The Two Most Important Things about Baking
If you are familiar with our Test Kitchen, you know that two of my co-workers are Robin Bashinsky and Adam Hickman. These guys are great on the savory, or hot, side of the kitchen. But when it comes to the sweet side, they can be challenged. My degree from The Culinary Institute of America is in Baking and Pastry Arts, so I have a real advantage over them when developing or preparing dessert recipes. However, when it comes to preparing a recipe with fish, they win, no doubt about it.
Some of the questions and comments I hear from Robin and Adam when they are baking include:a) "What’s up with demanding room temperature butter? Put it in the microwave for a minute and get on with it."b) "Light and fluffy? Come on, just throw everything in a mixer, crank it up to high for a couple of minutes, and call it a day. What’s the difference?"c) "I’ve had this bag of flour for about a year, but that really doesn’t matter, does it?"
Baking a cake is just as much about chemistry and chemical reactions as it is about celebrating a birthday. So even though I don’t have a degree in food science, I can give you a few tips for a more successful baking experience.
I know it may be elementary to say it, but using fresh ingredients will make a huge difference in the flavor and overall appearance of your cake. If you have ever eaten something you forgot about in the freezer, you recognize the dull, flat, lifeless flavor that can happen to perfectly good food. Loss of flavor -- or even worse, absorbing off flavors -- can happen to flour, butter, and sugar. Using real vanilla extract and quality chocolate will take your cake from ho-hum to OMG! delicious. Make your labor of love something memorable with the best and freshest ingredients possible.
There are many components of cake baking, and temperature contributes to just about all of them. Room temperature butter ranges from 60°F to 70°F. Why is this important? Because butter at this temperature will incorporate more air during the creaming process and provides more height to your cake. A tall proud cake is so much more appealing than a squatty one. After all, we eat with our eyes first. (Find out how to get your softened butter just right.)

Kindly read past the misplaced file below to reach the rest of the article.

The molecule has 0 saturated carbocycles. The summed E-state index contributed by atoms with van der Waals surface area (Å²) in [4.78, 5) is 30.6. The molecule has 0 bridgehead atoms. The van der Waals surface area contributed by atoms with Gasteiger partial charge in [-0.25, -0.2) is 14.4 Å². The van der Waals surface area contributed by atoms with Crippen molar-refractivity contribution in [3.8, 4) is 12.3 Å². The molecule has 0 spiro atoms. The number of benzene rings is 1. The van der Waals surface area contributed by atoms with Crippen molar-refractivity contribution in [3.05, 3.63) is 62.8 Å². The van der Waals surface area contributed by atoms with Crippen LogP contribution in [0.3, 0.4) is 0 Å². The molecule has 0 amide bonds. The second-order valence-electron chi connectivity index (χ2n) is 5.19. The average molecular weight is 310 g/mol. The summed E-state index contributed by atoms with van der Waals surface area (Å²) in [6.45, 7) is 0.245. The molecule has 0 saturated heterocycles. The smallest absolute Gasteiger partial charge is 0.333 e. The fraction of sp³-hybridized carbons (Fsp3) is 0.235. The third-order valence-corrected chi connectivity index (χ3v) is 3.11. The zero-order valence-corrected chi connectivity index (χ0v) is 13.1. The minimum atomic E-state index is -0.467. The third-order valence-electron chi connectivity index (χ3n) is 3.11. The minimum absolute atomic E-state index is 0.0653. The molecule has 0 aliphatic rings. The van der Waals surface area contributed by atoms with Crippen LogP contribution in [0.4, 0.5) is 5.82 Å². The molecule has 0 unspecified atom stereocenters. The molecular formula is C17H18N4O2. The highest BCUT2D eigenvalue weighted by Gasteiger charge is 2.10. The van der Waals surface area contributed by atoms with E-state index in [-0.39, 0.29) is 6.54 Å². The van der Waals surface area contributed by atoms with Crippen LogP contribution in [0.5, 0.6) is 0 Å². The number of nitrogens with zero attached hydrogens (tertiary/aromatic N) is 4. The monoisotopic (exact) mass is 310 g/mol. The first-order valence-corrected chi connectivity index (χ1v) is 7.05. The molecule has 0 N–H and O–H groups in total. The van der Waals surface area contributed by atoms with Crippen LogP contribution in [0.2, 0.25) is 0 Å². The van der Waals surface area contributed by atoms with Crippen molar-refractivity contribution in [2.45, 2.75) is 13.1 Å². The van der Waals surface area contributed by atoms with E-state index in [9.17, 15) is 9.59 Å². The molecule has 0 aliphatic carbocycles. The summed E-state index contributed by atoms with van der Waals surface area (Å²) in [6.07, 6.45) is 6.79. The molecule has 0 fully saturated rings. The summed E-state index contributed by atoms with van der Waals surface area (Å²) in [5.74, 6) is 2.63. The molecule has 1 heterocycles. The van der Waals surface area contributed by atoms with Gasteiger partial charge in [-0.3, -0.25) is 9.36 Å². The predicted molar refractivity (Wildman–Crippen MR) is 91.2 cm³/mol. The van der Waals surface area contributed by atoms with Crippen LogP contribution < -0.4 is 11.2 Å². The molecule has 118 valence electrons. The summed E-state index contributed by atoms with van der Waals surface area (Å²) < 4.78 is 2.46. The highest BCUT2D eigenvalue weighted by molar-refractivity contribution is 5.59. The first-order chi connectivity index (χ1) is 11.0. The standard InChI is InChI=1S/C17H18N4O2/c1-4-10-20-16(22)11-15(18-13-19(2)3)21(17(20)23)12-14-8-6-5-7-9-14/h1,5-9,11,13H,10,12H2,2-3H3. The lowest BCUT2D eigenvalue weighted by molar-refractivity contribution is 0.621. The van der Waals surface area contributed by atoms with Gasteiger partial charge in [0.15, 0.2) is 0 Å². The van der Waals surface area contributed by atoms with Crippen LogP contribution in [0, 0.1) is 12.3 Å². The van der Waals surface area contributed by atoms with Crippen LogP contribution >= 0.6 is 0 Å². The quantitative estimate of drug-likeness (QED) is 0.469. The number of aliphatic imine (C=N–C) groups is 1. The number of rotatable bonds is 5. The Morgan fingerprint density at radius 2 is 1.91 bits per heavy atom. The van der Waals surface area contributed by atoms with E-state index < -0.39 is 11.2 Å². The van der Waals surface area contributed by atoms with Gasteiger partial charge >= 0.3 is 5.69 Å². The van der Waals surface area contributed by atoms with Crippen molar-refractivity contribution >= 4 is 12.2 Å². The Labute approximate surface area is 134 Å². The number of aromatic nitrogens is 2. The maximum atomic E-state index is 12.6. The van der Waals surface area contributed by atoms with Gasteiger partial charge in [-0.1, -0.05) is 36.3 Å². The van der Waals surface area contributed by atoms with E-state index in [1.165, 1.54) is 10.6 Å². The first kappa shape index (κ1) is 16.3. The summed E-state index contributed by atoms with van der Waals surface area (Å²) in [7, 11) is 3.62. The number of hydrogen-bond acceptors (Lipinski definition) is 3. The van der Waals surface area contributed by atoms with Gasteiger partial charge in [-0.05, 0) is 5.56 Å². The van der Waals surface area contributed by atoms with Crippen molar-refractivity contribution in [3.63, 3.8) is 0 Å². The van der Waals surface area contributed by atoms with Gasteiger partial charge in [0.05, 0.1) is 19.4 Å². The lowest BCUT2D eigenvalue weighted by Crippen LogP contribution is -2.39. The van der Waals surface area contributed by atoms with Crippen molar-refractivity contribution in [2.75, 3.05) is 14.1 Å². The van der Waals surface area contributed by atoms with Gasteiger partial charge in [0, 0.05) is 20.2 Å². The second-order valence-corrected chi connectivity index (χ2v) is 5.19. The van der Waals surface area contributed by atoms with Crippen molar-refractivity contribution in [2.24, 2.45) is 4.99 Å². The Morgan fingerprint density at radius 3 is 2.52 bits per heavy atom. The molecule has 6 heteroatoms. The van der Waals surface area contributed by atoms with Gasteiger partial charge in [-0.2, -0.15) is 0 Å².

Room temperature eggs range from 70°F to about 90°F. As you know, eggs are gradually added to the creamed butter and sugar mixture and form an emulsion. (Think about mixing vinaigrette -- you want perfectly blended oil/vinegar mixture on your salad, no vinegary bites.) If your eggs are too cold, they can cause the butter to firm up into little lumps. These little butter lumps will create holes in your cake because as the butter lumps melt, steam forms, and holes are left behind.
If you are an occasional baker and store your flour in the freezer, be sure to let it come to room temperature before making your cake. Cold flour will react differently (read: poorly) with the absorption of liquids, distribution of leavening ingredients, and in the oven during baking.
And finally, your oven. Get to know your oven well. Are there hot spots? Is the back hotter than the front? Is the temperature accurate? Invest in an oven thermometer, and take the time to investigate. Set the oven to 350°F and place the thermometer in various locations for 10 minutes at a time to see how evenly and accurate your oven heat is. Make adjustments as necessary, like rotating the cake pans halfway through baking to help even out the baking process.
By following these few simple tips, your next baking project will be the best ever, I promise. But if you want to know how to take the skin off of a salmon, just ask Robin or Adam. They are the experts.